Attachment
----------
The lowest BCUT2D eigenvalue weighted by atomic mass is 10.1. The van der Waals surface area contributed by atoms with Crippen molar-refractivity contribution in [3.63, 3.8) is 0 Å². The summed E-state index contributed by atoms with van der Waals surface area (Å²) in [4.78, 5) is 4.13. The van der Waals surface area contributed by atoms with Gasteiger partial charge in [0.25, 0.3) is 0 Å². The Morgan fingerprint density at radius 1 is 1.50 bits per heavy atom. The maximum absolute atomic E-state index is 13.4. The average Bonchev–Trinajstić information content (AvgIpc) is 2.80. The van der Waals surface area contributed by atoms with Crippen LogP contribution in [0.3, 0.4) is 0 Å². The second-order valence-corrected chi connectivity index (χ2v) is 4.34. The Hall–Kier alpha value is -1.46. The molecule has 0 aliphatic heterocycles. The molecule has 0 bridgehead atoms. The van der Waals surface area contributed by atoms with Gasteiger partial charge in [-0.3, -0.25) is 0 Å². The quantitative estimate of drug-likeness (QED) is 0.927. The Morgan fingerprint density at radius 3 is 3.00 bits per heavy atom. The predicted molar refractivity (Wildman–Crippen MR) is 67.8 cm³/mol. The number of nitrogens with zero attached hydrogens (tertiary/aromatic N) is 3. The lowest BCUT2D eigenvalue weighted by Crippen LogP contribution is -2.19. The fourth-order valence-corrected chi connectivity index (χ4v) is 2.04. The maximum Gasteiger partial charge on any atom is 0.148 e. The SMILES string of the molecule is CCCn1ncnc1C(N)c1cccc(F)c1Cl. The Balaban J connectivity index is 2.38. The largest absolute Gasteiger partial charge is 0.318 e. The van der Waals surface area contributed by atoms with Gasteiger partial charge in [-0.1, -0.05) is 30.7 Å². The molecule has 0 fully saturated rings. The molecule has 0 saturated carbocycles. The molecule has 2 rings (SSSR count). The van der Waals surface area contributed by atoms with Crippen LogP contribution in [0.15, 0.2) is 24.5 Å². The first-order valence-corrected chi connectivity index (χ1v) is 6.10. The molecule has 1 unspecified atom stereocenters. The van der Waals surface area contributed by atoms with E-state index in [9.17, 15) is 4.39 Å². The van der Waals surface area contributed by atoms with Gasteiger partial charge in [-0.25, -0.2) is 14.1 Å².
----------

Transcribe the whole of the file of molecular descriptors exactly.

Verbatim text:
The lowest BCUT2D eigenvalue weighted by atomic mass is 10.1. The van der Waals surface area contributed by atoms with Crippen molar-refractivity contribution in [3.63, 3.8) is 0 Å². The summed E-state index contributed by atoms with van der Waals surface area (Å²) in [4.78, 5) is 4.13. The van der Waals surface area contributed by atoms with Gasteiger partial charge in [0.25, 0.3) is 0 Å². The Morgan fingerprint density at radius 1 is 1.50 bits per heavy atom. The maximum absolute atomic E-state index is 13.4. The average Bonchev–Trinajstić information content (AvgIpc) is 2.80. The van der Waals surface area contributed by atoms with Crippen LogP contribution in [0.3, 0.4) is 0 Å². The second-order valence-corrected chi connectivity index (χ2v) is 4.34. The Hall–Kier alpha value is -1.46. The molecule has 0 aliphatic heterocycles. The molecule has 0 bridgehead atoms. The van der Waals surface area contributed by atoms with Gasteiger partial charge in [-0.3, -0.25) is 0 Å². The quantitative estimate of drug-likeness (QED) is 0.927. The Morgan fingerprint density at radius 3 is 3.00 bits per heavy atom. The predicted molar refractivity (Wildman–Crippen MR) is 67.8 cm³/mol. The number of nitrogens with zero attached hydrogens (tertiary/aromatic N) is 3. The lowest BCUT2D eigenvalue weighted by Crippen LogP contribution is -2.19. The fourth-order valence-corrected chi connectivity index (χ4v) is 2.04. The maximum Gasteiger partial charge on any atom is 0.148 e. The SMILES string of the molecule is CCCn1ncnc1C(N)c1cccc(F)c1Cl. The Balaban J connectivity index is 2.38. The largest absolute Gasteiger partial charge is 0.318 e. The van der Waals surface area contributed by atoms with Gasteiger partial charge in [-0.1, -0.05) is 30.7 Å². The molecule has 0 fully saturated rings. The molecule has 0 saturated carbocycles. The molecule has 2 rings (SSSR count). The van der Waals surface area contributed by atoms with Crippen LogP contribution in [0.15, 0.2) is 24.5 Å². The first-order valence-corrected chi connectivity index (χ1v) is 6.10. The molecule has 1 unspecified atom stereocenters. The van der Waals surface area contributed by atoms with E-state index in [9.17, 15) is 4.39 Å². The van der Waals surface area contributed by atoms with Gasteiger partial charge in [-0.25, -0.2) is 14.1 Å².